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Articles > God's Wisdom and True Justice

10 Jan 2017

Speaking of God’s justice the psalmist declares:

“Justice and judgment are the habitation of thy throne: mercy and truth shall go before thy face. “(Ps. 89:14 KJV)

In the New King James Version, the same verse reads:

“Righteousness and justice are the foundation of Your throne; Mercy and truth go before Your face.” (NKJV)

Adding to this Zechariah the prophet proclaims:

“Execute true justice, showing mercy and compassion everyone to his brother.” (Zech. 7:9 NKJV)

In reviewing the above Scriptures, there are several things we can learn about how God applies true justice. First, note that for God’s throne to be established in the earth we must effectively carry out justice and judgment. Also, notice how mercy and truth are associated with executing true justice and judgment.

With these initial thoughts, we can examine how mercy and truth play key roles in effectively ministering true justice and judgment, and how this is part of walking out God’s love.

Mercy and Justice

True justice can only begin when mercy is part of the equation. Without mercy for the oppressed and victimized justice remains just a noble idea. Only when mercy and compassion for the lost, wounded or poor is activated, only then can it become the energy that empowers the motivation for justice.

However, justice with mercy alone results in injustice. Why? Mercy when left to its own devices usually results in an out of balance compassion that tolerates just about anything. In fact, it can actually become an unhealthy hindering enabling force that permits destructive, self-defeating, or ungodly behaviors and lifestyles to remain intact and unchallenged.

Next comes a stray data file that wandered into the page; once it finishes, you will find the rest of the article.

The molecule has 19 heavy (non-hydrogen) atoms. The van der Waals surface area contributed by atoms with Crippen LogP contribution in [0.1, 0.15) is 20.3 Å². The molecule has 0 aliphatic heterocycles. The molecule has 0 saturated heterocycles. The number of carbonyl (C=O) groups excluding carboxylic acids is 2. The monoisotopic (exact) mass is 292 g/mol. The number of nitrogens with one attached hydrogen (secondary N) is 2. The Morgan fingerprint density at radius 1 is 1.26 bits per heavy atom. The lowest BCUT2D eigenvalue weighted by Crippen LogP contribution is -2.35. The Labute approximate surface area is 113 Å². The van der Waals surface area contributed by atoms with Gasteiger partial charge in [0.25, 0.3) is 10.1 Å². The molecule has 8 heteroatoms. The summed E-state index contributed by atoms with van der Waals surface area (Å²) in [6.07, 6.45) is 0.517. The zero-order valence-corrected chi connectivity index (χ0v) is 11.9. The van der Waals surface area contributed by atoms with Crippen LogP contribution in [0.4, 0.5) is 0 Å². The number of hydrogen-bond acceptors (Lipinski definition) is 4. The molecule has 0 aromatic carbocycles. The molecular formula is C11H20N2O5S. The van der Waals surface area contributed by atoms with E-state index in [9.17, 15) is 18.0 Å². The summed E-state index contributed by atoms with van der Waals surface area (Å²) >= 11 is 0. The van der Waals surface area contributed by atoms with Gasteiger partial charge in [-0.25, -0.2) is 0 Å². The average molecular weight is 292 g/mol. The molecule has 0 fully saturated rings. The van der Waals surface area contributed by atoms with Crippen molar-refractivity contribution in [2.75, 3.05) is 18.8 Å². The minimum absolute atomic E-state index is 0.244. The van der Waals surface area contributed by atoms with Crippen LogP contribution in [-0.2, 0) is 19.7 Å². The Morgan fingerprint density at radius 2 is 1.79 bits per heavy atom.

It is never “just” to minister mercy and loving kindness to a person that continues on in his self- destructive life patterns that will surely inflict greater pain and suffering upon himself or others. It is not “just” to assist, enable, or positively embrace someone who continues to injure, abuse, or violate another person. Unfortunately, far too many Christians unwittingly minister this form of mercy in their efforts to help others. Unfettered, and out of balance mercy does not do anyone justice.

For instance – if Jesus had said to the woman caught in adultery, “neither do I condemn you” (Jn. 8:3-12) and had said nothing more, the woman would have assumed it was okay to continue on in a sexually immoral lifestyle.

Sexual immorality is unjustifiable behavior that God does not tolerate and is a form of behavior upon which He has pronounced a death sentence (Deut. 22:22-24). Therefore, if the woman in this narrative were to continue walking in sexually sinful behavior it would have resulted in more deadly outcomes in her life.

Here, we need to see that death is actually a separation from God, and includes consequences that manifest, because of that separation. Some manifestations of death may include, broken and pain inducing relationships, financial problems, lost opportunities, and even sickness and disease.

Justice and Truth